True Gospel Authotity


From Richard Rohr’s daily meditation for Friday, June 16, 2017.  (His full meditation can be found here.)

True Gospel authority, the authority to heal and renew, is not finally found in a hierarchical office, a theological argument, a perfect law, or a rational explanation. The Crucified revealed to the world that the real power that changes people and the world is an inner authority that comes from those who have lost, let go, and are re-found on a new level. Twelve-Step programs have come to the same conclusion in our time.
Both Francis and Clare had this kind of inner authority that is still part of their essential message for the world. They let go of all fear of suffering, all need for power, prestige, and possessions, and the need for their small self to be important. They came to know something essential—who they really were in God and thus who they really were. Their house was then built on “bedrock,” as Jesus says (Matthew 7:24).

In the Face of the Bad, Practice the Better

S (Scripture): 2 Corinthians 12:Therefore, to keep me from being too elated, a thorn was given me in the flesh, a messenger of Satan to torment me, to keep me from being too elated.  8 Three times I appealed to the Lord about this, that it would leave me, 9 but he said to me, “My grace is sufficient for you, for power is made perfect in weakness.” So, I will boast all the more gladly of my weaknesses, so that the power of Christ may dwell in me. 10 Therefore I am content with weaknesses, insults, hardships, persecutions, and calamities for the sake of Christ; for whenever I am weak, then I am strong.

O (Observation):  Paul was said to have had a physical ailment that kept him from ever being fully healthy, physically.   I’d have to do more research on this, but regardless of the ailment, Paul makes a theological point.

Paul understands his physical ailment, or weakness, to be reminded that he is not whole…not without Christ.  Paul understands that even though he is weak, that simply makes room for Christ to show up and make him whole.  

What does it look like for Christ to make Paul whole?  Jesus’ grace, filling in where Paul is weak. 

A (Application):  When Christians throw around knowledge or Scripture to publicly condemn Christians or non-Christians, I get more than a little irked.   Maybe I get irked because I have a hard time with rebuttals.  I need time to think something through, and to consider all the angles before I respond.  When I respond too hastily, I find that I get too emotional in my responses, or too narrow-minded.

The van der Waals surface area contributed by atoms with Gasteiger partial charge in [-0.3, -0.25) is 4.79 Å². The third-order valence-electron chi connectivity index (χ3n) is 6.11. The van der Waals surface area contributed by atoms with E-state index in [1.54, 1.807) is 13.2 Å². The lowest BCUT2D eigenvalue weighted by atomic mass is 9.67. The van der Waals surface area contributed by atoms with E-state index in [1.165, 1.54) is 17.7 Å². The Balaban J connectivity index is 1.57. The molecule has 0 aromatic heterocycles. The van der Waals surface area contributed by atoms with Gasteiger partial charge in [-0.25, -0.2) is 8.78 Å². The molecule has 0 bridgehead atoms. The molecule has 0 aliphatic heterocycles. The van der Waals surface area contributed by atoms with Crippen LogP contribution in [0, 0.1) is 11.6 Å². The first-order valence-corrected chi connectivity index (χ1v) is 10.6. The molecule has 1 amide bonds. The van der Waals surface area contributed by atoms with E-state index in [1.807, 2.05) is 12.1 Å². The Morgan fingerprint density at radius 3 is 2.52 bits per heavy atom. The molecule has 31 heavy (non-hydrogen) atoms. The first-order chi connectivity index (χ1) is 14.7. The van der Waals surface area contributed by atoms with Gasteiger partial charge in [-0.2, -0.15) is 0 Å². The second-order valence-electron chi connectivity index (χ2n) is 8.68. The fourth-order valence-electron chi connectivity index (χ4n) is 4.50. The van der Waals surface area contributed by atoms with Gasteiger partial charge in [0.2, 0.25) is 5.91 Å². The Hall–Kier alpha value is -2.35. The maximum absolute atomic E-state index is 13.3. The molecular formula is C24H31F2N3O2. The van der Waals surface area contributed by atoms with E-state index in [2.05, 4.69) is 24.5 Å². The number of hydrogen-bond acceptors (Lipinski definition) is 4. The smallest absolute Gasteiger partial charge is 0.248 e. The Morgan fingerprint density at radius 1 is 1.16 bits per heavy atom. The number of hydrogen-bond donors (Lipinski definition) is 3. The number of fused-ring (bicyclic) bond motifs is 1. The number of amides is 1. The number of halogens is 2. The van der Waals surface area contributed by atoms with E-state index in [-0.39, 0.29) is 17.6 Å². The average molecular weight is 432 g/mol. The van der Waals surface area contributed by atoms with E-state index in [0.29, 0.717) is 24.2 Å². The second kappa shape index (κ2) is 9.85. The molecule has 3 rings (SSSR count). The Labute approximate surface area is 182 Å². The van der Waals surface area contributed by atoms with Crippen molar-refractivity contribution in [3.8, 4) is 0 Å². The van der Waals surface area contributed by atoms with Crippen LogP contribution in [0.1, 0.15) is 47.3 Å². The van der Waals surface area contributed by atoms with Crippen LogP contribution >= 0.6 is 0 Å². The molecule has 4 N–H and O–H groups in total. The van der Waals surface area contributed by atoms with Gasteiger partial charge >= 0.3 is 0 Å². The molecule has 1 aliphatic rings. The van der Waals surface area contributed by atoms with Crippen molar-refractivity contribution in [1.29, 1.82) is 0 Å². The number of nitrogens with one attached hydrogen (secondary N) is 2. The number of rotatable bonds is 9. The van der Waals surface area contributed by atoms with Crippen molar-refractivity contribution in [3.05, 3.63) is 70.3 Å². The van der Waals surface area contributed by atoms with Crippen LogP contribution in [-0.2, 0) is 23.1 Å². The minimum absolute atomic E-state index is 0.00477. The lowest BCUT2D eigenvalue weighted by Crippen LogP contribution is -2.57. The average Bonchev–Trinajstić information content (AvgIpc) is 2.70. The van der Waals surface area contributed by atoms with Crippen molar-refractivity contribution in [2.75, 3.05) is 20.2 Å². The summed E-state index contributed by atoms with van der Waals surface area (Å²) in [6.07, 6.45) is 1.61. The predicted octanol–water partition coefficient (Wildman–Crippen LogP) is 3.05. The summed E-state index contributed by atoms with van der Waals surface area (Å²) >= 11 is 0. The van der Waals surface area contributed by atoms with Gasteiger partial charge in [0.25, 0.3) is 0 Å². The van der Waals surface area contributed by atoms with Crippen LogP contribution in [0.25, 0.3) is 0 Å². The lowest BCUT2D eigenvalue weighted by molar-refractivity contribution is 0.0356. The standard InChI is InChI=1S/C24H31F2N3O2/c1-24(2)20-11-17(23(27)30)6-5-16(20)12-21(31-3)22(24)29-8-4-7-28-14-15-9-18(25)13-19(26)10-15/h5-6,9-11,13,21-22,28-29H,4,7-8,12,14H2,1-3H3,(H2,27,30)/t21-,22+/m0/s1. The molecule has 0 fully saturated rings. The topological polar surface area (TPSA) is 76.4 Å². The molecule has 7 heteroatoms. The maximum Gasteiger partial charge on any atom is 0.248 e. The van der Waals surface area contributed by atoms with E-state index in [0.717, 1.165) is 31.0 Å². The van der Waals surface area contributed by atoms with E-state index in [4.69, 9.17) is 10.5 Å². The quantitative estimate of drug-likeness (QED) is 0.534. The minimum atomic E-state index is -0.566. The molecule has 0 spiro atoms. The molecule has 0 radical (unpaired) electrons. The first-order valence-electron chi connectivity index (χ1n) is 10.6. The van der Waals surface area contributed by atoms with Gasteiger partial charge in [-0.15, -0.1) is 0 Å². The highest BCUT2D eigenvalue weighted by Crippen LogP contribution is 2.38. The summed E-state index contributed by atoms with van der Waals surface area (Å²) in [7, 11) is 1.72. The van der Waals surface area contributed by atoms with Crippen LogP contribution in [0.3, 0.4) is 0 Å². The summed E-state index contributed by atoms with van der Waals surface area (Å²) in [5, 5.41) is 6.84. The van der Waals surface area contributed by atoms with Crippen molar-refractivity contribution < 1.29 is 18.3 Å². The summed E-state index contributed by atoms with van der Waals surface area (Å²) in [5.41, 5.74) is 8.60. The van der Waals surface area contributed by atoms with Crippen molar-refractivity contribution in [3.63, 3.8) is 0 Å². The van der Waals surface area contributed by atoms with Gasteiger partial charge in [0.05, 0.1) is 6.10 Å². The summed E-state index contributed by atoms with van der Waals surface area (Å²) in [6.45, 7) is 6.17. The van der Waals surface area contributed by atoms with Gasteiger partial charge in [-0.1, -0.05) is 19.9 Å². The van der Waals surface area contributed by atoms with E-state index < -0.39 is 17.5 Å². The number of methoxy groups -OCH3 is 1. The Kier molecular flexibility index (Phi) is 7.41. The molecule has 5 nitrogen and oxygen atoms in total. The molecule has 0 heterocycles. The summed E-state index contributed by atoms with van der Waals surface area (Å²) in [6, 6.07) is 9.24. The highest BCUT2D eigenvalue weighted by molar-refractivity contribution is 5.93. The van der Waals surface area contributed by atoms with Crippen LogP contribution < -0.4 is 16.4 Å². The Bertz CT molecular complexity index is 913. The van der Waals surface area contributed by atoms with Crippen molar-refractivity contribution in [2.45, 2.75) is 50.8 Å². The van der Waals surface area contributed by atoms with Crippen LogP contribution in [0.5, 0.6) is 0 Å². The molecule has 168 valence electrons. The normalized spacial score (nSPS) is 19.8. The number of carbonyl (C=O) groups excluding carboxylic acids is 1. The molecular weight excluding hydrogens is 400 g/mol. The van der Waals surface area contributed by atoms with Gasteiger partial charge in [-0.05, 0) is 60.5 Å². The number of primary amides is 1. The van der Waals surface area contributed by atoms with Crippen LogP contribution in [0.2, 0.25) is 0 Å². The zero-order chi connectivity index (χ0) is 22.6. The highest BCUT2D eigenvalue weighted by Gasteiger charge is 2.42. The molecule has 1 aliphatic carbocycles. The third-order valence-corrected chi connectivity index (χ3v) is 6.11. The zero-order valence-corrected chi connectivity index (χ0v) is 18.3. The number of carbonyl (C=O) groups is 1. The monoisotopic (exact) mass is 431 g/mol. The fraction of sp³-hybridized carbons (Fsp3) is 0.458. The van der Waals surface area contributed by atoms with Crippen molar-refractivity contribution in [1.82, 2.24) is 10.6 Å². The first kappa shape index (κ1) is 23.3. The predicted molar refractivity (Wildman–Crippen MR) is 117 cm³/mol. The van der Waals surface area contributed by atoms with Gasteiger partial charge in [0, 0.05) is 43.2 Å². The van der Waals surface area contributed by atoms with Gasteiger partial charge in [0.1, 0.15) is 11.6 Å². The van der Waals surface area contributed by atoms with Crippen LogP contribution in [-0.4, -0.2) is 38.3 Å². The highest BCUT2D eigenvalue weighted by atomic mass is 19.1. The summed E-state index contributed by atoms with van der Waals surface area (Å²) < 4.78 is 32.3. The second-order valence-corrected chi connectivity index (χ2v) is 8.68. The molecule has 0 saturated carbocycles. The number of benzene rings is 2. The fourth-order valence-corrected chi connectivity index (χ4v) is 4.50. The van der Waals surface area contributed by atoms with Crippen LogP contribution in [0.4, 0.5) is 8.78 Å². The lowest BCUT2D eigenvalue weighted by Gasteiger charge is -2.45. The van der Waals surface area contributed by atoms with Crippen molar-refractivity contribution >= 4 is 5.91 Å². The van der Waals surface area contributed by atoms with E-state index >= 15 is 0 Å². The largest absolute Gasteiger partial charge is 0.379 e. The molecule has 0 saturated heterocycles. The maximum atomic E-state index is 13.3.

We can all serve as Jesus did, sharing the Gospel, bringing healing and forgiveness, even bringing new life where there is none.   But when others criticize you for it, don’t feel like you need a rebuttal.   If you are doing something in Christ’s name that is giving life to something or someone else, fear not.  Embrace the apparent weakness, that Jesus’ grace might be sufficient to satisfy you.    

As we take the example of Jesus, we might simply turn from the negative attitudes around us, and do something GOOD in response.  Richard Rohr shares the core values of the Center for Action and Contemplation on their website.  One core principle is this:

“the best criticism of the bad is the practice of the better”

As Christians and non-Christians alike try to knock you down when you serve or speak in the name of Jesus…let them…for in your weakness, Jesus’ grace will fill you.  Practice the better. Let this be Jesus’ way of filling you with grace.  

P (Prayer): Lord, keep us filled with your grace, that we might practice the better in the face of the bad.  Amen.  

Theology of Work


(Photo credit: here)

S (Scripture): Ecclesiastes 5:13 There is a grievous ill that I have seen under the sun: riches were kept by their owners to their hurt, 14 and those riches were lost in a bad venture; though they are parents of children, they have nothing in their hands. 15 As they came from their mother’s womb, so they shall go again, naked as they came; they shall take nothing for their toil, which they may carry away with their hands. 16 This also is a grievous ill: just as they came, so shall they go; and what gain do they have from toiling for the wind? 17 Besides, all their days they eat in darkness, in much vexation and sickness and resentment.

18 This is what I have seen to be good: it is fitting to eat and drink and find enjoyment in all the toil with which one toils under the sun the few days of the life God gives us; for this is our lot. 19 Likewise all to whom God gives wealth and possessions and whom he enables to enjoy them, and to accept their lot and find enjoyment in their toil—this is the gift of God. 20 For they will scarcely brood over the days of their lives, because God keeps them occupied with the joy of their hearts.